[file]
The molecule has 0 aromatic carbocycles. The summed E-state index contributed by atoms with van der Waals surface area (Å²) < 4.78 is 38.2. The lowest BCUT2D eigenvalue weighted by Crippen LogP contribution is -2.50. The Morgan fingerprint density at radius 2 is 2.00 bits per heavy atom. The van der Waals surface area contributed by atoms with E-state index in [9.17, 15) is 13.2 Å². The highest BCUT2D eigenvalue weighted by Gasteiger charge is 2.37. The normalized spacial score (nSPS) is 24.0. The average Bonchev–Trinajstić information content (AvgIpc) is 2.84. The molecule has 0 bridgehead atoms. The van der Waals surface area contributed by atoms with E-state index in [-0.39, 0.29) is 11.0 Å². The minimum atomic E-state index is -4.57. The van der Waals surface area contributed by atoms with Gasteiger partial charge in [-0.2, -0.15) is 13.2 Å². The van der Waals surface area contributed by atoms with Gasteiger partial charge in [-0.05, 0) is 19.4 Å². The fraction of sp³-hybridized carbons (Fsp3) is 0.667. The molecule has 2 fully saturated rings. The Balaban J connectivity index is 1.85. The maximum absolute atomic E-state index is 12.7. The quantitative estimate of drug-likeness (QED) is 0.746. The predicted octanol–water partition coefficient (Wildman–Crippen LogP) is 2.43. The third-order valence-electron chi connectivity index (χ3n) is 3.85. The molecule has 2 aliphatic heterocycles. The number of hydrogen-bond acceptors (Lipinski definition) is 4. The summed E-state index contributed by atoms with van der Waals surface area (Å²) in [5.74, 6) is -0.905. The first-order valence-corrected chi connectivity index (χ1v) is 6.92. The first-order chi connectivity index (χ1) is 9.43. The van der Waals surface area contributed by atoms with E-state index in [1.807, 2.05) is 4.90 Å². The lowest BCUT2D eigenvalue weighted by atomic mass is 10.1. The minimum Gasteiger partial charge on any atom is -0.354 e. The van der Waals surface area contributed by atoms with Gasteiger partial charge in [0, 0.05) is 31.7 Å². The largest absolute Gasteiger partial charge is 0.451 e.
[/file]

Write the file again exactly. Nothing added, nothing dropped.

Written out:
The molecule has 0 aromatic carbocycles. The summed E-state index contributed by atoms with van der Waals surface area (Å²) < 4.78 is 38.2. The lowest BCUT2D eigenvalue weighted by Crippen LogP contribution is -2.50. The Morgan fingerprint density at radius 2 is 2.00 bits per heavy atom. The van der Waals surface area contributed by atoms with E-state index in [9.17, 15) is 13.2 Å². The highest BCUT2D eigenvalue weighted by Gasteiger charge is 2.37. The normalized spacial score (nSPS) is 24.0. The average Bonchev–Trinajstić information content (AvgIpc) is 2.84. The molecule has 0 bridgehead atoms. The van der Waals surface area contributed by atoms with E-state index in [-0.39, 0.29) is 11.0 Å². The minimum atomic E-state index is -4.57. The van der Waals surface area contributed by atoms with Gasteiger partial charge in [-0.2, -0.15) is 13.2 Å². The van der Waals surface area contributed by atoms with Gasteiger partial charge in [-0.05, 0) is 19.4 Å². The fraction of sp³-hybridized carbons (Fsp3) is 0.667. The molecule has 2 fully saturated rings. The Balaban J connectivity index is 1.85. The maximum absolute atomic E-state index is 12.7. The quantitative estimate of drug-likeness (QED) is 0.746. The predicted octanol–water partition coefficient (Wildman–Crippen LogP) is 2.43. The third-order valence-electron chi connectivity index (χ3n) is 3.85. The molecule has 2 aliphatic heterocycles. The number of hydrogen-bond acceptors (Lipinski definition) is 4. The summed E-state index contributed by atoms with van der Waals surface area (Å²) in [5.74, 6) is -0.905. The first-order valence-corrected chi connectivity index (χ1v) is 6.92. The first-order chi connectivity index (χ1) is 9.43. The van der Waals surface area contributed by atoms with E-state index in [1.807, 2.05) is 4.90 Å². The lowest BCUT2D eigenvalue weighted by atomic mass is 10.1. The minimum Gasteiger partial charge on any atom is -0.354 e. The van der Waals surface area contributed by atoms with Gasteiger partial charge in [0, 0.05) is 31.7 Å². The largest absolute Gasteiger partial charge is 0.451 e.